Explosive reactive armour is fitted on important areas, as standard, providing a reliable means of defeating most HEAT-based munitions and ATGMs. Extensive fuel and ammunition are located within armoured sub-compartments in the tank's long low-profile hull, with integral blowout panels and anti-spalling Kevlar liners serving to prevent fuel explosion.

Further, the GNC5 sports a Lyran InfoWar Mark III laser-based ATGM counter-measure device. This is mounted on the rear-right of the turret, and is designed to “dazzle” the guidance systems on laser-, infra-red and radar-guided anti-tank missiles. Unguided and visually-directed/TOW missiles are by nature unaffected by this system.

Main Armament
The GNC5 features a 55 calibre 120mm M256 smoothbore, chosen to provide the optimum balance between anti-armour lethality, weight, ease of use, speed of manufacture and cost effectiveness. The Lyrans had offered use of their LY402 ETC weapon, and TPF agreed that the weapon system was substantially more effective, but the most cursory of cost projections and manufacture-process analysis showed the weapon to be incompatible with estimated hull manufacturing speed. In essence, the time-intensive production of the more sophisticated turret would have negated the production speed benefits the GNC5 was intended to convey.
To further aid the vehicle's ability to be fielded en-masse, it was designed to use an autoloader, as opposed to cramming an extra crewman into the turret, allowing that same crewman who would have been in the turret to instead crew another vehicle. By cutting crew requirements by 25%, the same number of personnel can crew 33% more vehicles. Rate of fire did not suffer, though, as the use of modern autoloaders, along with extensive use of muzzle-brakes, recoil-compensation and case extraction systems, have increased the rate of fire of the system to well within international norms.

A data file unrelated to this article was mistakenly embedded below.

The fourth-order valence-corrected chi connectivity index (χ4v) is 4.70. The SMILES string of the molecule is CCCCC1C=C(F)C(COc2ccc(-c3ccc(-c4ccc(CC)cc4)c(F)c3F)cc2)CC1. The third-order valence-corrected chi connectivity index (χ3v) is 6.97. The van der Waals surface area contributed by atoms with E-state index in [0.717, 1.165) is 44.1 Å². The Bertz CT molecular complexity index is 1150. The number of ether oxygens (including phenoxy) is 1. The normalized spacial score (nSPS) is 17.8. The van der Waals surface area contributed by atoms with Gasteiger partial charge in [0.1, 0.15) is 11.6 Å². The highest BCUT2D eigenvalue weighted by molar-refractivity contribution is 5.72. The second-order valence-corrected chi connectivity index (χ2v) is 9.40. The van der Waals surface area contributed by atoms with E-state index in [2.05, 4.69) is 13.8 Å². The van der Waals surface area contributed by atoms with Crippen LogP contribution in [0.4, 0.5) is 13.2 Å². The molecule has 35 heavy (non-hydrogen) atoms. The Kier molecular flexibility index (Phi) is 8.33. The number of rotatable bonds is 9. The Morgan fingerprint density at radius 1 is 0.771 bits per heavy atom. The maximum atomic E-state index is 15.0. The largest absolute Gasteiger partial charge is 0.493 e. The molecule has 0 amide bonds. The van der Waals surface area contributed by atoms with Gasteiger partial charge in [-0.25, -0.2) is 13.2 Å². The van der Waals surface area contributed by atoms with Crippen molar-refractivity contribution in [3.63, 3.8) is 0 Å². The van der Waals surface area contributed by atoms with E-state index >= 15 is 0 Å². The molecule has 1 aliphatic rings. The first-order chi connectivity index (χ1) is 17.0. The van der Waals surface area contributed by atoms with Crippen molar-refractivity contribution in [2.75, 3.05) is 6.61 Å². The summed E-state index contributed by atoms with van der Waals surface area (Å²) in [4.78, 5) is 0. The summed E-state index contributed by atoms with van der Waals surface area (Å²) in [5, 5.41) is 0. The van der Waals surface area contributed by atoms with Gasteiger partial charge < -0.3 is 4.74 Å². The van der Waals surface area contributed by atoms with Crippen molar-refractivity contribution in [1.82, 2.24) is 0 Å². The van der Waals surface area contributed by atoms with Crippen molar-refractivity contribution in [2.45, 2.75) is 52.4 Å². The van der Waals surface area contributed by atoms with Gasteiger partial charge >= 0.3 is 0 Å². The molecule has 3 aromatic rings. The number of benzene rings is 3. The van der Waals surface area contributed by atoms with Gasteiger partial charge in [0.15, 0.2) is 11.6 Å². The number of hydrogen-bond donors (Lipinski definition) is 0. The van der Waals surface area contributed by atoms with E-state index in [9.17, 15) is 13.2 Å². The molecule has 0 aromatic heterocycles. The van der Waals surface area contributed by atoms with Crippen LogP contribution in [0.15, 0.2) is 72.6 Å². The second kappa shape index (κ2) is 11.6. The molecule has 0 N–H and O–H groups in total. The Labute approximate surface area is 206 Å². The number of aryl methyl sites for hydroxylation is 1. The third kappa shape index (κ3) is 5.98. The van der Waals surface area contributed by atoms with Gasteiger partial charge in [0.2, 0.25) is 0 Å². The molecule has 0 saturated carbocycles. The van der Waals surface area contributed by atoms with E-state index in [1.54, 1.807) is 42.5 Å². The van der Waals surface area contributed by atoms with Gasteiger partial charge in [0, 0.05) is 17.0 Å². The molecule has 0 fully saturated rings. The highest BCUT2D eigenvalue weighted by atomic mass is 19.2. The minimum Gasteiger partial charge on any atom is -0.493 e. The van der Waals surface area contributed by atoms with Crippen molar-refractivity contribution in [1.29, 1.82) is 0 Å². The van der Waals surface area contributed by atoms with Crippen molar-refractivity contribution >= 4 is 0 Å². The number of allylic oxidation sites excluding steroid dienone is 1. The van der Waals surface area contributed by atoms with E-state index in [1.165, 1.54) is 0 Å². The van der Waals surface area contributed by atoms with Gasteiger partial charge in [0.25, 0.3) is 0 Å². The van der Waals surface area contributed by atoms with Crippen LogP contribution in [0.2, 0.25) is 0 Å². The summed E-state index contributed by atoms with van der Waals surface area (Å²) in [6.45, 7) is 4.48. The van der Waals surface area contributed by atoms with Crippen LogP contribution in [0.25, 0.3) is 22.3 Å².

As with most smoothbore weapons, the M256 can fire armour piercing fin-stabilised discarding sabot (APFSDS), HEAT, and a suite of additional, ancilliary and training projectiles, to suit the whole range of warfighting requirements.

Secondary Armament
Secondary armament consists of both LY60 14.7mm machine guns and TPFMI MkII “Helios” beyond-visual-range ATGMs. The LY60s are both situated above the turret on powered remote pintle mounts, while the two Helios missiles are afixed on either side of the turret.

The LY60 heavy machine gun was one of the first weapons designed and produced by Lyras, appearing in both watercooled and aircooled versions. Combat experience demonstrated that the aircooled version was highly suitable for many applications, following a modest increase in the mass of the barrel, and it is in the aircooled version that the LY60 serves today. In AA roles, the LY60 is used on several Lyran AA platforms, and serves as the primary co-axial weapon of the LY2 Mastiff series. The weapon is a belt fed, short recoil operated, open bolt, fully automatic weapon. Metallic disinitegrating link belts can feed it from either the left or right of the reciever. The quick change barrel is removable with the barrel jacket as a unit. The bore is chromium plated to increase barrel life and durability. The weapon fires the the LY112 14.7 x 115mm cartridge. The LY60 has a maximum effective range of 1400m against air targets, and 2200m against ground targets. The gun is simple in design and rugged in construction, and considered one of the most reliable heavy machine guns in service anywhere in the world.

Cartridge; 0.588 cal (14.7mm x 115mm)
Operation: Short-recoil automatic, open bolt
Method of locking; roller locking
Feeds; Disintegrating link belt
Weight: (with bipod): 13.15kg
Length: 1.625m
Muzzle velocity; 960m/s
ROF: Cyclic 600-700 RPM
Max effective range, bipod; 800m
tripod or pintle; 2200m

Aiming and targetting